Archive for ‘higher education bubble’

May 21, 2015

A college degree is often just a screening tool for employers

by Grace

The sole value of a college degree may be in how it “positions you better in the job market” even if you learned very little from your time in school.

All that the favorable job statistics for college graduates tell us is that having a degree positions you better in the job market compared with people who do not have those credentials….

A college degree is a credential used for screening out job applicants.

… Many employers who need workers for jobs that require only basic abilities and a decent attitude now screen out people who don’t have college degrees. Companies looking to hire for positions such as sales supervisor and rental car agent, for instance, often state that they’ll only consider applicants who’ve graduated from college. What they studied or how well they did is largely beside the point.

How much college graduates learned is often beside the point.  

The individual who studies, say, chemical engineering and thereby acquires the essential background for a career in that field probably gets a splendid return on the time and money spent on college. But on the other hand, the individual who leaves high school with weak skills and scant interest in academic work, enrolls in school with low standards (perhaps a “party school”), chooses an easy major and breezes along to a degree four or five years later is likely to end up working in a low-skill job that an intelligent high schooler could do. That person, even though employed, is getting a negligible return—possibly even negative—on his college investment.

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George Leef, ‘Jobs data cannot prove that college is a “good investment”‘, The John William Pope Center, February 25, 2015.

March 23, 2015

College has become a very expensive entitlement

by Grace

Has a college education become a very expensive and less meaningful entitlement?

Due to government subsidies and cheerleading about the supposed benefits of additional years of formal schooling, over the last 50 years we have transformed higher education.

What had formerly been a rather inexpensive service that a small percentage of the populace thought worth striving for has been transformed into a very expensive one that’s now widely regarded as an entitlement. Thanks to government “help,” the cost of college has soared, but at the same time, academic standards have eroded and at many institutions, the curriculum has turned into a hodge-podge of narrow, trendy courses.

George Leef calls it a bad case of “credentialitis”.

That is, young Americans now go to college just for whatever “access” their credentials will provide, not because they want to learn anything or because they want to acquire useful skills. Credentialitis wastes resources, burdens taxpayers, leaves many students struggling with debt, but does nothing to improve our productivity or competitiveness.

The federal government is overly involved.

Leef believes the solution is for the federal government to downsize its role.  That’s certainly not the current trend, where a newly introduced Student Aid Bill of Rights guarantees the “resources needed to pay for college” for everyone.

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George Leef, “What Has Federal Higher Ed Policy Given Us? A Bad Case Of Credentialitis”, Forbes, March 17, 2015.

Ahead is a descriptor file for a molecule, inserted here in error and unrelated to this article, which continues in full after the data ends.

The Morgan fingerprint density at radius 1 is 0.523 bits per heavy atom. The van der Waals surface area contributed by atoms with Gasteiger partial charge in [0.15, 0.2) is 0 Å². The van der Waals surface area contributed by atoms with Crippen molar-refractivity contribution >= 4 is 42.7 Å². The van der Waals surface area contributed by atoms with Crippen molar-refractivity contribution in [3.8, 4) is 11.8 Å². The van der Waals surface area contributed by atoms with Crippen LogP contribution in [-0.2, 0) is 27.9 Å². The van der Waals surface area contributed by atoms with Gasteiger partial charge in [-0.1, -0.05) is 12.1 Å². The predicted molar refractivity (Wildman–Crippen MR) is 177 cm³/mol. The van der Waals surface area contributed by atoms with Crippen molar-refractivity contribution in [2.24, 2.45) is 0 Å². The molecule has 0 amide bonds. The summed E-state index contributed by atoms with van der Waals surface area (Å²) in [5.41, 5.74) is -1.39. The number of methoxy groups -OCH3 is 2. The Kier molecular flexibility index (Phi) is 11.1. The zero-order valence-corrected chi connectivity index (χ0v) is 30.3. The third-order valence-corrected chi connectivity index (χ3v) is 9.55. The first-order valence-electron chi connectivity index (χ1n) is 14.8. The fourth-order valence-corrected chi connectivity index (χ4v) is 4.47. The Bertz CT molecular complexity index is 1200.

March 9, 2015

Highly educated U.S. millennials lag behind foreign peers in key skills

by Grace

The most highly educated generation in the United States compares poorly with international peers in literacy and numeracy skills.

Despite having the highest levels of educational attainment of any previous generation, America’s millennials, on average, demonstrate weak skills in literacy, numeracy and problem solving in technology-rich environments compared to their international peers. This finding from a new study by Educational Testing Service (ETS) raises the question of whether we can thrive as a nation when a large segment of our society lacks the skills required for higher-level employment and meaningful engagement in our democracy.

America’s Skills Challenge: Millennials and the Future uses data from the Programme for the International Assessment of Adult Competencies (PIAAC) to compare the U.S. to 21 other member countries in the Organisation for Economic Cooperation and Development (OECD). The report focuses on young adults born after 1980 who were 16–34 years of age at the time of the assessment. PIAAC measured adult skills across three domains: literacy, numeracy and problem solving in a technology-rich environment (PS-TRE).

They also compare poorly with earlier generations in the U.S. 

… Equally troubling is that these findings represent a decrease in literacy and numeracy skills when compared to results from previous years of U.S. adult surveys. As a country, simply providing more education may not be the answer. There needs to be a greater focus on skills — not just educational attainment — or we are likely to experience adverse consequences that could undermine the fabric of our democracy and community.

Even the best and the brightest in the U.S. compare poorly with their international peers.

Additionally, the data reveal that even our best performing and most educated millennials, those who are native born, and those with the greatest economic advantage in relative terms, do not perform favorably in comparison to their peers internationally. In fact, in numeracy, the U.S.’s top performing millennials scored lower than top-performing millennials in 15 of the 22 participating countries, indicating that the skills challenge is systemic. Low-scoring U.S. millennials ranked last and scored lower than their peers in 19 participating countries.